What is even more pertinent here is the fact that, in general, the NDCs were institutionally much less advanced in those times than the currently developing countries are at similar stages of development.
The comparison shows that, in the 1820s, most of the NDCs were, broadly speaking, at a level of development somewhere between Bangladesh ($720 per capita income) and Egypt ($1,927 per capita income)… By 1875, most NDCs had moved beyond the Nigeria-India level of income, but even the richest ones (the UK, New Zealand and Australia) were at the level of today’s China ($3,098) or Peru ($3,232)… By 1913, the wealthiest NDCs (the UK, the USA, Australia and New Zealand) had reached the level of the richer of today’s developing countries (for example, Brazil, Mexico, Colombia and Thailand).
The picture that emerges from our historical survey seems clear enough. In trying to catch-up with the frontier economies, the NDCs used interventionist industrial, trade and technology policies in order to promote their infant industries. The forms and emphases of these policies may have been varied according to different countries, but there is no denying that they actively used such policies. In relative terms (that is, taking into account the productivity gap with the more advanced countries), many of them actually protected their industries far more strongly than the currently developing countries have done.
If this is the case, the currently recommended package of ‘good policies’, which emphasizes the benefits of free trade and other laissez-faire ITT policies, seems at odds with historical experience. With one or two exceptions (e.g., the Netherlands and Switzerland), the NDCs did not succeed on the basis of such a policy package. The policies they had used in order to get where they are now – that is, activist ITT policies – are precisely those that the NDCs say the developing countries should not use because of their negative effects on economic development.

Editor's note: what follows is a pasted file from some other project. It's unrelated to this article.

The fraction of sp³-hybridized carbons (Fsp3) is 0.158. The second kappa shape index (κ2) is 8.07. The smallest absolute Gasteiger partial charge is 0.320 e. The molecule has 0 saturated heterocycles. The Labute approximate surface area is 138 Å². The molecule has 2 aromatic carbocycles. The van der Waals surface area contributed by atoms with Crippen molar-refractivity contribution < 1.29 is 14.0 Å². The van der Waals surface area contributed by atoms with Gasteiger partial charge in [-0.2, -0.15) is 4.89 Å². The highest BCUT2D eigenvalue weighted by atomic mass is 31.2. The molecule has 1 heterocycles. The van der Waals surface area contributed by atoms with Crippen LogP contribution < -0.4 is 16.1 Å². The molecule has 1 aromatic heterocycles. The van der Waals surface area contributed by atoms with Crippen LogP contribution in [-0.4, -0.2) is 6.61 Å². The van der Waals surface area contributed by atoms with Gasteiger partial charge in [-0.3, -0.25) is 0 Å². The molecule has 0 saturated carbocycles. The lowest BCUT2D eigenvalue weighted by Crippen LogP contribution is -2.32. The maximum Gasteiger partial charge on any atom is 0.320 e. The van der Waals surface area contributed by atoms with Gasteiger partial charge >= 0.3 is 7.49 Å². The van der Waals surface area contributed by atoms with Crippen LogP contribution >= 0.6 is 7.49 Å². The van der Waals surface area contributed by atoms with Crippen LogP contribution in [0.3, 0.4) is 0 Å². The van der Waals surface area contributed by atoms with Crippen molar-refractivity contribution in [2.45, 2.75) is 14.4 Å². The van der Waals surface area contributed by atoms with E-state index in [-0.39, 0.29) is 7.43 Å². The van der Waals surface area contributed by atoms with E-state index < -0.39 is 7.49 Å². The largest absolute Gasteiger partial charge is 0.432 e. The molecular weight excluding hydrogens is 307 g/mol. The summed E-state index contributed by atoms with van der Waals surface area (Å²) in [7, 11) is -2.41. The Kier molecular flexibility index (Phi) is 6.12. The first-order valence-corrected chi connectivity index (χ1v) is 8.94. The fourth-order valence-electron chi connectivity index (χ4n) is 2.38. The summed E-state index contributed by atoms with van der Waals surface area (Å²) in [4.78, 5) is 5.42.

The plain fact is that the Neo-Liberal ‘policy reforms’ have not been able to deliver their central promise – namely, economic growth.
Most of the institutions that are currently recommended to the developing countries as parts of the ‘good governance’ package were in fact the results, rather than the causes, of economic development of the NDCs. In this sense, it is not clear how many of them are indeed ‘necessary’ for today’s developing countries.
All the above figures suggest that improving the quality of their institutions is an important task for developing countries wanting to accelerate their economic growth and development. However, two significant qualifications need to be made.
First of all, in pushing for institutional improvement in developing countries, we should accept that it is a lengthy process and be more patient with it.
The second qualification I wish to make is that ‘good’ institutions produce growth only when they are combined with ‘good’ policies. As the reader can probably guess, when I say ‘good’ policies here, I mean the policies that most NDCs were using when they were developing, rather than the ones that they are now recommending to the developing countries.
In terms of policies, I would first of all argue for a radical change to the policy-related conditionalities attached to financial assistance from the IMF and the World Bank or from the developed country governments.
Second, the WTO rules and other multilateral trade agreements should be rewritten in such a way that a more active use of infant industry promotion tools (e.g., tariffs and subsidies) is allowed.
If you would like to learn more about how nations transform from poverty to wealth, read my book From Poverty to Progress.